Skipton is a popular overnight stop for walkers on A Dales High Way. Skipton High Street was voted "Best in Britain" in 2009 by the Academy for Urbanism and the town itself was deemed the "best place to live in the UK" by the Sunday Times in 2014.

See our previous story here.

1 Feb 2020

Dales Rail Trails 2020

Dales Rail Trails Edition 2

Walkers can enjoy exploring Dales High Way country at their leisure with the help of a brand new edition of Dales Rail Trails which is published this month.

The new edition features 32 walks from stations along the world-famous Leeds-Settle-Carlisle railway - 18 circular walks of between 6 and 12 miles long, with an additional 14 linear walks linking stations along the line. Each route has detailed large-scale mapping at a scale of 1:25,000, with descriptive notes and full colour photographs. Each route has been re-surveyed to bring it bang up-to-date.

Chris Grogan, co-author of the guidebook, said "This is our favourite walking country and we loved every minute of the work producing this book. We worked with fellow walk leaders from the Friends of the Settle-Carlisle Line (FoSCL) to check the routes, and we continue to help lead many of the routes as part of FoSCL's free led-walks programme."

The book also includes details of 2 long distance trails: the very popular 24-mile Yorkshire Three Peaks Challenge Route and the altogether tougher 48-mile Six Peaks Trail.

Publication of the first edition in 2011 inspired the creation of the Ride2Stride Walking Festival, which continues to go from strength to strength. This year's Festival will include four FoSCL led walks on consecutive days covering the whole Six Peaks Trail - a tough challenge indeed!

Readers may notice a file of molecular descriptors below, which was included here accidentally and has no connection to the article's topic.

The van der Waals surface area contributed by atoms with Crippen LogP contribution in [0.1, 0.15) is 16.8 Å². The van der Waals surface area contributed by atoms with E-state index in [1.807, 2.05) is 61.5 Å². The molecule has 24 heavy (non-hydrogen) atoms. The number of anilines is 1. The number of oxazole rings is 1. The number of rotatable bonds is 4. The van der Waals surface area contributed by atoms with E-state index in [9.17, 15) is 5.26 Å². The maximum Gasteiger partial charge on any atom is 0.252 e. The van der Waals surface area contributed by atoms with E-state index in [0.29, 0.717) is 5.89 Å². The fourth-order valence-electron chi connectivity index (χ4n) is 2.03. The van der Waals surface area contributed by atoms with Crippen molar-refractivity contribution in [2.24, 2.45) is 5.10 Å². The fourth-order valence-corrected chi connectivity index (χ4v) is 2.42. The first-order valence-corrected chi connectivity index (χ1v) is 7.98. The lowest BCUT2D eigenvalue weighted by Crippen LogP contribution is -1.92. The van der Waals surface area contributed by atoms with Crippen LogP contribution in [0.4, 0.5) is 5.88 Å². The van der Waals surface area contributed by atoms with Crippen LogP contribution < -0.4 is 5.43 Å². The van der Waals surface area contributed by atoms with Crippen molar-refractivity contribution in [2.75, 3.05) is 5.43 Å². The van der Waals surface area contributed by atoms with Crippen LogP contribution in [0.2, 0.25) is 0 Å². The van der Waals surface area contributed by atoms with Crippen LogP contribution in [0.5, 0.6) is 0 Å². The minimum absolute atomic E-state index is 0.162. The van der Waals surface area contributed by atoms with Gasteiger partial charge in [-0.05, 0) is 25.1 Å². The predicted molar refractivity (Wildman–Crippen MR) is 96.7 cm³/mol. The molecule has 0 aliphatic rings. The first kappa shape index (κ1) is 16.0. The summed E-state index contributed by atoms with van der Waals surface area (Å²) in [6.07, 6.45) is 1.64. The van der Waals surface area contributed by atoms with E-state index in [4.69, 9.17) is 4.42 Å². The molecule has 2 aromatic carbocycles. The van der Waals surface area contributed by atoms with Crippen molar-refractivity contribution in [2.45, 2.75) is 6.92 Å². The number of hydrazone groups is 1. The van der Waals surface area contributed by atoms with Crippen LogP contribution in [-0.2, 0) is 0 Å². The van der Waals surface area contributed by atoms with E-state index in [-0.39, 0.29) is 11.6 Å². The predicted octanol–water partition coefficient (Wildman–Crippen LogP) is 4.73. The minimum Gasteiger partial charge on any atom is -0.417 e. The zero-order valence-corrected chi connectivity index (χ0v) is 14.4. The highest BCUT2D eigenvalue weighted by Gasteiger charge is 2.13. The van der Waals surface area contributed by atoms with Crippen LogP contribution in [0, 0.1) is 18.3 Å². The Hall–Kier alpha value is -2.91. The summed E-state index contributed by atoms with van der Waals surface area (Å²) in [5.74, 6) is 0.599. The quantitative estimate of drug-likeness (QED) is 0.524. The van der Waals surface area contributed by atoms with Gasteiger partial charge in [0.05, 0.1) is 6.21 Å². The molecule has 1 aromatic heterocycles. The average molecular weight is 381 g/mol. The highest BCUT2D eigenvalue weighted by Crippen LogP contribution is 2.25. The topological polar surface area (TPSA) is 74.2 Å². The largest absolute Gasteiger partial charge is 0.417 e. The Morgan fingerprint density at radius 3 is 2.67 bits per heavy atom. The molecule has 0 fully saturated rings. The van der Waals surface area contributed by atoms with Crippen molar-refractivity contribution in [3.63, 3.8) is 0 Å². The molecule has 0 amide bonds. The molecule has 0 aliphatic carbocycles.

Dales Rail Trails, by Tony & Chris Grogan, costs £9.99 and is available online from Skyware Press, or from the FoSCL shop at Settle station.

See more of Dales Rail Trails here, the FoSCL Guided Walks programme here, and Ride2Stride here.

15 Jan 2020

Farmland to woodland

Trees planted alongside the River Ribble near Stainforth Force - Ribble Trust

The upland landscapes of the Yorkshire Dales are likely to change dramatically in the future, if suggested moves are taken to tackle the climate crisis.

The former chief scientific advisor to the government, Prof Sir Ian Boyd, has called for half the UK farmland to be switched from farmland to woodland, mostly in upland areas which are unsuitable for growing crops. He said such a change would see cattle and sheep production fall by up to 90%, with subsidies used instead for storing carbon.

"It would be much better to store carbon and water, grow trees and make land available for people to improve their health" he said.

Tree planting along riverbanks and feeder streams, such as the River Ribble, is already being employed to help reduce flooding. Restoration of blanket bogs on moorland such as Rombalds Moor is also being actively promoted.

In May a report from Rewilding Britain called for 25% of the nation to be returned to natural habitat.

Surprisingly, Brexit might prove a catalyst for change. The current EU system pays farmers grants according to the amount of land they own. The government plans to shift farm subsidies towards what it calls "public money for public goods" - a principle supported by Rewilding Britain.

Photo shows tree planting along the Ribble near Stainforth, courtesy of the Ribble Trust.

See Rewilding Britain here.

1 Jan 2020